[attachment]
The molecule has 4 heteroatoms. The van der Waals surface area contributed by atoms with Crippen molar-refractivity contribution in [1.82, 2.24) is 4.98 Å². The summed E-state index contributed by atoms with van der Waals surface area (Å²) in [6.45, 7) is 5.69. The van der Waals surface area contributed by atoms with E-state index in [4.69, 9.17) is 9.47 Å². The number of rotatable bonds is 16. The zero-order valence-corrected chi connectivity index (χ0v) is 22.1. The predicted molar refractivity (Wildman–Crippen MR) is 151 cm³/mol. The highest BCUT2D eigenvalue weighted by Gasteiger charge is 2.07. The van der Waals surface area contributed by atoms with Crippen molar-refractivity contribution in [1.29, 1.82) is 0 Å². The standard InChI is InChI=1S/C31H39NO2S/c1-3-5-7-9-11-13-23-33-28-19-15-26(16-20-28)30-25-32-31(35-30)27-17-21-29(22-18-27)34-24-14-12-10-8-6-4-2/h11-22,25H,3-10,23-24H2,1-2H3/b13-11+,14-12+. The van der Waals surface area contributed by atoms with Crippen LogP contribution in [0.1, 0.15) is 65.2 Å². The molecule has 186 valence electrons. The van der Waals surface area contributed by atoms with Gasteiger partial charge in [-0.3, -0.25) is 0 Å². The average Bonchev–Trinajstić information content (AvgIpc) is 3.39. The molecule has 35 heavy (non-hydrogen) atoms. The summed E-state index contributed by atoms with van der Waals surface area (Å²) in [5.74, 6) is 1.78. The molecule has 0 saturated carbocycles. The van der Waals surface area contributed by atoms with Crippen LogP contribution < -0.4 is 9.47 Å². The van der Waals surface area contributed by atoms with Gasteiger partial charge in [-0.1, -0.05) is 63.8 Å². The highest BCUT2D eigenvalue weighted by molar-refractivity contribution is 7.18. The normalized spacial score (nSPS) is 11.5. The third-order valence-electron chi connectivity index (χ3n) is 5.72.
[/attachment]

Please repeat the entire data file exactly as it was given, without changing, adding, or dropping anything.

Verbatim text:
The molecule has 4 heteroatoms. The van der Waals surface area contributed by atoms with Crippen molar-refractivity contribution in [1.82, 2.24) is 4.98 Å². The summed E-state index contributed by atoms with van der Waals surface area (Å²) in [6.45, 7) is 5.69. The van der Waals surface area contributed by atoms with E-state index in [4.69, 9.17) is 9.47 Å². The number of rotatable bonds is 16. The zero-order valence-corrected chi connectivity index (χ0v) is 22.1. The predicted molar refractivity (Wildman–Crippen MR) is 151 cm³/mol. The highest BCUT2D eigenvalue weighted by Gasteiger charge is 2.07. The van der Waals surface area contributed by atoms with Crippen molar-refractivity contribution in [1.29, 1.82) is 0 Å². The standard InChI is InChI=1S/C31H39NO2S/c1-3-5-7-9-11-13-23-33-28-19-15-26(16-20-28)30-25-32-31(35-30)27-17-21-29(22-18-27)34-24-14-12-10-8-6-4-2/h11-22,25H,3-10,23-24H2,1-2H3/b13-11+,14-12+. The van der Waals surface area contributed by atoms with Crippen LogP contribution in [0.1, 0.15) is 65.2 Å². The molecule has 186 valence electrons. The van der Waals surface area contributed by atoms with Gasteiger partial charge in [-0.3, -0.25) is 0 Å². The average Bonchev–Trinajstić information content (AvgIpc) is 3.39. The molecule has 35 heavy (non-hydrogen) atoms. The summed E-state index contributed by atoms with van der Waals surface area (Å²) in [5.74, 6) is 1.78. The molecule has 0 saturated carbocycles. The van der Waals surface area contributed by atoms with Crippen LogP contribution < -0.4 is 9.47 Å². The van der Waals surface area contributed by atoms with Gasteiger partial charge in [-0.1, -0.05) is 63.8 Å². The highest BCUT2D eigenvalue weighted by molar-refractivity contribution is 7.18. The normalized spacial score (nSPS) is 11.5. The third-order valence-electron chi connectivity index (χ3n) is 5.72.